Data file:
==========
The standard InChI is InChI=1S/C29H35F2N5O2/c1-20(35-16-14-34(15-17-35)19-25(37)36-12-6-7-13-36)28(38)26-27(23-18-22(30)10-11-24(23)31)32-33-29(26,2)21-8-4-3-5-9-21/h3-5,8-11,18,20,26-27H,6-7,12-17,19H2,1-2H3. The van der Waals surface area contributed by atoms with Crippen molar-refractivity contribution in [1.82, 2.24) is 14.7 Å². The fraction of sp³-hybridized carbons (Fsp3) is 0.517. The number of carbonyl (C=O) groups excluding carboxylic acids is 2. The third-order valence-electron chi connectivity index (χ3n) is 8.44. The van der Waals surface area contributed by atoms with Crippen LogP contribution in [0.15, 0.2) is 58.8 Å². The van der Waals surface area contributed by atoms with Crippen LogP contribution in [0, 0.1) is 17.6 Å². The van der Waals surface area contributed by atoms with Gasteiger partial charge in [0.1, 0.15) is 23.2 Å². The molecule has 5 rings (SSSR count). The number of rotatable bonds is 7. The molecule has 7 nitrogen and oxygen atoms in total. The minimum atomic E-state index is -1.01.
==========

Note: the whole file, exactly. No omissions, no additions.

The standard InChI is InChI=1S/C29H35F2N5O2/c1-20(35-16-14-34(15-17-35)19-25(37)36-12-6-7-13-36)28(38)26-27(23-18-22(30)10-11-24(23)31)32-33-29(26,2)21-8-4-3-5-9-21/h3-5,8-11,18,20,26-27H,6-7,12-17,19H2,1-2H3. The van der Waals surface area contributed by atoms with Crippen molar-refractivity contribution in [1.82, 2.24) is 14.7 Å². The fraction of sp³-hybridized carbons (Fsp3) is 0.517. The number of carbonyl (C=O) groups excluding carboxylic acids is 2. The third-order valence-electron chi connectivity index (χ3n) is 8.44. The van der Waals surface area contributed by atoms with Crippen LogP contribution in [0.15, 0.2) is 58.8 Å². The van der Waals surface area contributed by atoms with Crippen LogP contribution in [0, 0.1) is 17.6 Å². The van der Waals surface area contributed by atoms with Gasteiger partial charge in [0.1, 0.15) is 23.2 Å². The molecule has 5 rings (SSSR count). The number of rotatable bonds is 7. The molecule has 7 nitrogen and oxygen atoms in total. The minimum atomic E-state index is -1.01.